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100 points for $49 worth of Veritas practice GMATs FREE VERITAS PRACTICE GMAT EXAMS Earn 10 Points Per Post Earn 10 Points Per Thanks Earn 10 Points Per Upvote The total remittance transfers This topic has 1 expert reply and 1 member reply Top Member The total remittance transfers The total remittance transfers sent across the world from the top three industrial nations in recent years is almost$100 billion annually, according to the Government Budget Office, or roughly the equivalent of those three countriesâ€™ foreign assistance budget.

(A) years is almost $100 billion annually, according to the Government Budget Office, or roughly the equivalent of those three countriesâ€™ foreign assistance budgets. (B) years is almost$100 billion annually, according to the Government Budget Office, roughly the equivalent of those three countriesâ€™ foreign assistance budgets.

(C) years are almost $100 billion annually, according to the Government Budget Office, or roughly the equivalent of those three countriesâ€™ foreign assistance budgets. (D) years - almost$100 billion annually - are, according to the Government Budget Office, roughly the equivalent of those three countriesâ€™ foreign assistance budgets.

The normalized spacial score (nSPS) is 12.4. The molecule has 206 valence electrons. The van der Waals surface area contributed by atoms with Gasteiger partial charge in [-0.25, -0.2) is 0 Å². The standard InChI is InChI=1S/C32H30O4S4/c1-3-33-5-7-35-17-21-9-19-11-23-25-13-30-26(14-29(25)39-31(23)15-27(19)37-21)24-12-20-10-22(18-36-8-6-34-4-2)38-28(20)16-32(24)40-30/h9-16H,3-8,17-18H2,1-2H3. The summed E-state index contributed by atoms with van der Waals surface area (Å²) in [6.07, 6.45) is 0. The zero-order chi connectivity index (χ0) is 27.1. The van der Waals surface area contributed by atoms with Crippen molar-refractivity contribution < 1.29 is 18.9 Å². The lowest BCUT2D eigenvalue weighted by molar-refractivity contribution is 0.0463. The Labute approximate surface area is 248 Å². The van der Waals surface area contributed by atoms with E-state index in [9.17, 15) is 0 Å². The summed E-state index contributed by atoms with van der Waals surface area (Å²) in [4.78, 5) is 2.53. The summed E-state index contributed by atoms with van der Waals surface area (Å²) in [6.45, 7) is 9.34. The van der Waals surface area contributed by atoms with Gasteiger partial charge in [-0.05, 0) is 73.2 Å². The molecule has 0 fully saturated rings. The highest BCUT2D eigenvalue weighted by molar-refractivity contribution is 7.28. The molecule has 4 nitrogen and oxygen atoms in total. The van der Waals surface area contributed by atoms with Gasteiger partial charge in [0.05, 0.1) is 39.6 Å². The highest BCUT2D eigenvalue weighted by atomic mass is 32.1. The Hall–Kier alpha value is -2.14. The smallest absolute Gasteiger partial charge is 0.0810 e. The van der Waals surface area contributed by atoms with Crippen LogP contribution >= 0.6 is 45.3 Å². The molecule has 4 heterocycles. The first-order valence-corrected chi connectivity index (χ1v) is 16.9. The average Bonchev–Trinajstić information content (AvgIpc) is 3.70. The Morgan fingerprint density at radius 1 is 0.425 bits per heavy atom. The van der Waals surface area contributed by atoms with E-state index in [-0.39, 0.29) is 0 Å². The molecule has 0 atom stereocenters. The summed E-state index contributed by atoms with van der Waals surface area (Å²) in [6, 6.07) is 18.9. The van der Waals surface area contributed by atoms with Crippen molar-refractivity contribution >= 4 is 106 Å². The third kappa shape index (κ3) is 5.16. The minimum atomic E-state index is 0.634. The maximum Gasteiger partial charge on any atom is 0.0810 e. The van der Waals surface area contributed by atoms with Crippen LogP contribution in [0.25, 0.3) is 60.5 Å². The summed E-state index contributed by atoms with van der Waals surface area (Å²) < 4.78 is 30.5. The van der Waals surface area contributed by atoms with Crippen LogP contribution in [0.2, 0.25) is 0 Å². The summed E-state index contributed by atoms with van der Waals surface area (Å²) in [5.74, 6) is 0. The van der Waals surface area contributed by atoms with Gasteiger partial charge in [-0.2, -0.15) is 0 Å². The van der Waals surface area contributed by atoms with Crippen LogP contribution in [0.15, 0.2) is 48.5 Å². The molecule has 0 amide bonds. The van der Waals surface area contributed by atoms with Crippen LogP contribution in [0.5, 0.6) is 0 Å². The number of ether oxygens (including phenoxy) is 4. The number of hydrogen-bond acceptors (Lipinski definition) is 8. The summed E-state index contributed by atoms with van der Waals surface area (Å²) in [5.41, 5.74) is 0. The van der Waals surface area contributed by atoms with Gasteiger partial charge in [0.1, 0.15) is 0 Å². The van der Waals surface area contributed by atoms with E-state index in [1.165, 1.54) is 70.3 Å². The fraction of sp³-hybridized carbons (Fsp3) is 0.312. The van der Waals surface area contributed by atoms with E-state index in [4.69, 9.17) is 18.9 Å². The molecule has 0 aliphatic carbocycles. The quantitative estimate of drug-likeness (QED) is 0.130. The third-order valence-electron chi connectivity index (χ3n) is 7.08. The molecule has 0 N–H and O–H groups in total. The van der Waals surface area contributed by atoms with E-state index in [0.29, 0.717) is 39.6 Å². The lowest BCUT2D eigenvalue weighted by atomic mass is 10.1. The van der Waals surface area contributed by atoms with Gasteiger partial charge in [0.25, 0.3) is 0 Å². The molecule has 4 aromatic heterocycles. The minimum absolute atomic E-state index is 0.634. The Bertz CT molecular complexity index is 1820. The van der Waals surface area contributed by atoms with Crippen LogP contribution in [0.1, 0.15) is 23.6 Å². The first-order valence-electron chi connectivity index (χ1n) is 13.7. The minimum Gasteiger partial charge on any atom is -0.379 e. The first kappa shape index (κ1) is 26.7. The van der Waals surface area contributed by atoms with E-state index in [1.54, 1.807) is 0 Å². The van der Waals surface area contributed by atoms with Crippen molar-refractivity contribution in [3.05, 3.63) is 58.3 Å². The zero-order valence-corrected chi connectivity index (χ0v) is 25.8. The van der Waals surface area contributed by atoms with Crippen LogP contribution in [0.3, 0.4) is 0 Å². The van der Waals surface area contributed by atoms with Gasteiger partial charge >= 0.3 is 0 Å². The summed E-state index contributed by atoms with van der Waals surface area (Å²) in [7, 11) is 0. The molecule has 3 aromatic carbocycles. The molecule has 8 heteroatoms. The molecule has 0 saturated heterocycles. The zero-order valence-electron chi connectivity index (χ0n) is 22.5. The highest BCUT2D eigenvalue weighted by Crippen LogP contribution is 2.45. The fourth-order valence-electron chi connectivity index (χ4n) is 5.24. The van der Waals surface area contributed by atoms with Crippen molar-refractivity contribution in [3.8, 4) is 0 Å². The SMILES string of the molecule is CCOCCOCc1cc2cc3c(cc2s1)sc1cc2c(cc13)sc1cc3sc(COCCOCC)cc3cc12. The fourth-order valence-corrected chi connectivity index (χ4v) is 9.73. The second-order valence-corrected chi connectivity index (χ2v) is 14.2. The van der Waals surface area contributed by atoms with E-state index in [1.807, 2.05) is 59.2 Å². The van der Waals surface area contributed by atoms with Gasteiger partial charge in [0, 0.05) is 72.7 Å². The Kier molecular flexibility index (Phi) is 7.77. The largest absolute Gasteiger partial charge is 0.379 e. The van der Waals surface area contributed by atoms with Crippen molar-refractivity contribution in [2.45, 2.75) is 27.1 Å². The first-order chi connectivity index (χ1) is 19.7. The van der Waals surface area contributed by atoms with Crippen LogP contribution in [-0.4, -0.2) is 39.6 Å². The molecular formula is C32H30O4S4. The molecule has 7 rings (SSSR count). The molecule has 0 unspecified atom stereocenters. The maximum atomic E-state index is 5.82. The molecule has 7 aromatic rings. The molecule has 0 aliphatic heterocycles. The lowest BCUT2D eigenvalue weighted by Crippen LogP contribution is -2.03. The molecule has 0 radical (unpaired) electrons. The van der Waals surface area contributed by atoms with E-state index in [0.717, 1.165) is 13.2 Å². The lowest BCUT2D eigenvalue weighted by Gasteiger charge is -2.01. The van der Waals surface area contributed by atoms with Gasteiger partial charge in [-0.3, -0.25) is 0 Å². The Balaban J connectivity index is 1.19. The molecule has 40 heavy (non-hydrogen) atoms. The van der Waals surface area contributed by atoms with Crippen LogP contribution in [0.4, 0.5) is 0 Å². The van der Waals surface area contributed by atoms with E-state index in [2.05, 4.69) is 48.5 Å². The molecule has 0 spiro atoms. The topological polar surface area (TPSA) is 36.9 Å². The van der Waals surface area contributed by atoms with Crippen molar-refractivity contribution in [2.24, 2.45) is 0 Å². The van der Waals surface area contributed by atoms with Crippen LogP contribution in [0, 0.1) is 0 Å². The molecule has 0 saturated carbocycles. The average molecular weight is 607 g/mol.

(E) years, an amount that is almost $100 billion annually, are, according to the Government Budge Office, roughly the equivalent of the foreign assistance budgets of those three countries. What is wrong with Options D and E? I'm quite confused about it, can some experts help me? OA C GMAT/MBA Expert GMAT Instructor Joined 04 Oct 2017 Posted: 551 messages Followed by: 11 members Upvotes: 180 Top Reply Hello! The main problem with both D and E is the incorrect use of punctuation to create non-essential clauses. By putting the phrases "almost$100 billion annually" and "an amount that is almost $100 billion annually" between commas or hyphens, they now become non-essential clauses. A non-essential clause is any information you could easily remove from a sentence without changing its meaning. Here is a short example: Correct: My husband, Bob, is an accomplished painter. (Telling readers his name isn't necessary - he's still my husband and an accomplished painter without my telling you what his name is). Incorrect: The little girl, who threw her lunch at a classmate, was given detention and had to apologize to the class. (It's important to know which girl was punished, so that phrase shouldn't go between commas.) Since we later tell readers the transfer amounts to roughly the equivalent of all 3 countries' budgets, readers will want to know how much that is without having to look it up on their own. Therefore, it's an essential part of the sentence and shouldn't be between commas or hyphens. I hope that helps. I'm available if you'd like any follow up. _________________ GMAT Prep From The Economist We offer 70+ point score improvement money back guarantee. Our average student improves 98 points. Free 7-Day Test Prep with Economist GMAT Tutor - Receive free access to the top-rated GMAT prep course including a 1-on-1 strategy session, 2 full-length tests, and 5 ask-a-tutor messages. Get started now. Top Member Legendary Member Joined 07 Sep 2017 Posted: 833 messages Followed by: 3 members Upvotes: 6 Top Reply Options A and B are wrong because they have the verb is, and it should be are. But, I can not see what is wrong with D and E. They are almost the same as C. • Award-winning private GMAT tutoring Register now and save up to$200

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